The idea of a child suffering from Carbon Monoxide poisoning is unthinkable, isn’t it? Far too extreme a thing to happen to your own children. Think again. It is responsible for more deaths in children than you would think.
In 2016, it estimated that 31% of people hospitalized for accidental Carbon Monoxide poisoning were aged 14 and under. It is particularly dangerous for babies, as it takes a smaller amount to cause damage and health problems. Also, extra care should be taken in children with respiratory issues like asthma, for the same reasons.
Because it is a colorless, odorless, and commonplace in a vehicle (i.e., from the exhaust pipe), it is easy to breathe in too much – especially when children don’t understand the risks. An excessive intake of this gas causes it to replace the oxygen in the bloodstream, which does no good to the important parts of your body. Brain, heart, and lungs, to name a few.
But it’s not all doom and gloom here – there are some pointers – a few simple steps you can take to protect your children, plus symptoms and advice.
Make sure you schedule and keep regular check-up and maintenance appointments on your vehicle’s exhaust system. It will alert you to any leaks or faults that could cause Carbon Monoxide to enter the vehicle. Also clean the pipes regularly. If there is a blockage at all, the gas can leak into the passenger areas. As much risk for adults as it is for children.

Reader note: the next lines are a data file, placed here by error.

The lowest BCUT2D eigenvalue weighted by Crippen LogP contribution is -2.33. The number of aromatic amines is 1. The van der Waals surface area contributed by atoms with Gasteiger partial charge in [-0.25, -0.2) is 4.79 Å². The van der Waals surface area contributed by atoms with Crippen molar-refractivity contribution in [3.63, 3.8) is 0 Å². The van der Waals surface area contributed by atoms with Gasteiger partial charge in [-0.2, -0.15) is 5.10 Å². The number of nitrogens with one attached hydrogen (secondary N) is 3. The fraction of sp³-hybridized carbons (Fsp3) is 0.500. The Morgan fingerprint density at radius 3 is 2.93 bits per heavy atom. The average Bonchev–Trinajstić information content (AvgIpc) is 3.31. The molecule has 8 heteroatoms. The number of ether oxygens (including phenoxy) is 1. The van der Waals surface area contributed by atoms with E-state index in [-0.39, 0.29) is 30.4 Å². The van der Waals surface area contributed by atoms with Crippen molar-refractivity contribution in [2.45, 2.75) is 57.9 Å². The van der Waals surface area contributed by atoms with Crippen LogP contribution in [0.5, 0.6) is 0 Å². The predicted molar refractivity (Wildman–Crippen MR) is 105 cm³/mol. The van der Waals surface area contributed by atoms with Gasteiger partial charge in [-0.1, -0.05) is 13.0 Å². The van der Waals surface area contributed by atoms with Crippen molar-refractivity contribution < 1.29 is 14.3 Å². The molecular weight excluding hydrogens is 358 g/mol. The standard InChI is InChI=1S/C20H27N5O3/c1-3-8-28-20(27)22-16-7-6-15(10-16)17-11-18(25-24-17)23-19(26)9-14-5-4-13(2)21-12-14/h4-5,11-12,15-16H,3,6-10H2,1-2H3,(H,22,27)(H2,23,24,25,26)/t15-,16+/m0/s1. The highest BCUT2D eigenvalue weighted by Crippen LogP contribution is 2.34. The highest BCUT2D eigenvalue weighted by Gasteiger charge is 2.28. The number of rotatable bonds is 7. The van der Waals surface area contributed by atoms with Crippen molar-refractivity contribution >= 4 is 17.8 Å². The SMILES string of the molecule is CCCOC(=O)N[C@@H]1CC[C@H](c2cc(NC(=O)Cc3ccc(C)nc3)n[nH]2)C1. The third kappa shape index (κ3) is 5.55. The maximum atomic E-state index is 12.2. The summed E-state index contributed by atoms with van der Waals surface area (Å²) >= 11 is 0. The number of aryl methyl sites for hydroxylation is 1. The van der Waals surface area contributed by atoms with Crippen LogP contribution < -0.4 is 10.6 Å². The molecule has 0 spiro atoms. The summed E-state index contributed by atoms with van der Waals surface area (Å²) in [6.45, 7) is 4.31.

TIMING AND LOCATION
Firstly, do not leave a vehicle running idle in an enclosed space – this includes your garage, with or without the door open. It neither prevents the gas from entering the vehicle nor reduces the risk of it entering the house.
Don’t put your child in a vehicle while it is warming up to clear ice or snow. It is only increasing the likelihood of their breathing in the Carbon Monoxide coming from the exhaust system while they wait.
Instill a little awareness in your children until they are old enough to know better. That is to say, if you park in the garage and the garage is attached to the house, don’t let them play in there.
Especially if they end up playing behind a running vehicle. Apart from the obvious dangers this presents, they may also risk breathing in the exhaust fumes.
With something like a health issue, it helps to know what to look out for regarding symptoms. If your child is or has been exhibiting any combination of these symptoms, it may be Carbon Monoxide poisoning. Ask yourself the following questions:
- Is the child dizzy and acting confused?
- Is the child complaining of nausea or vomiting?
- Is the child complaining of a headache(s)?
- Is the child short of breath?
If the answer is yes to two or more of these, consider the possibility they may have Carbon Monoxide poisoning.
The advice given by health experts is to move the affected person (these rules should apply to adults as well as children) to an open area with fresh air immediately. If the symptoms are severe; call 911 right away.
Carbon Monoxide can come from more than just the car – several household appliances give out the fumes so, if you don’t have one already, have a Carbon Monoxide detector installed in your house. If this is the root of the problem when a member of your household suffers from the poisoning. Consult with your local fire department before entering your house again. They will be able to advise on when it is safe.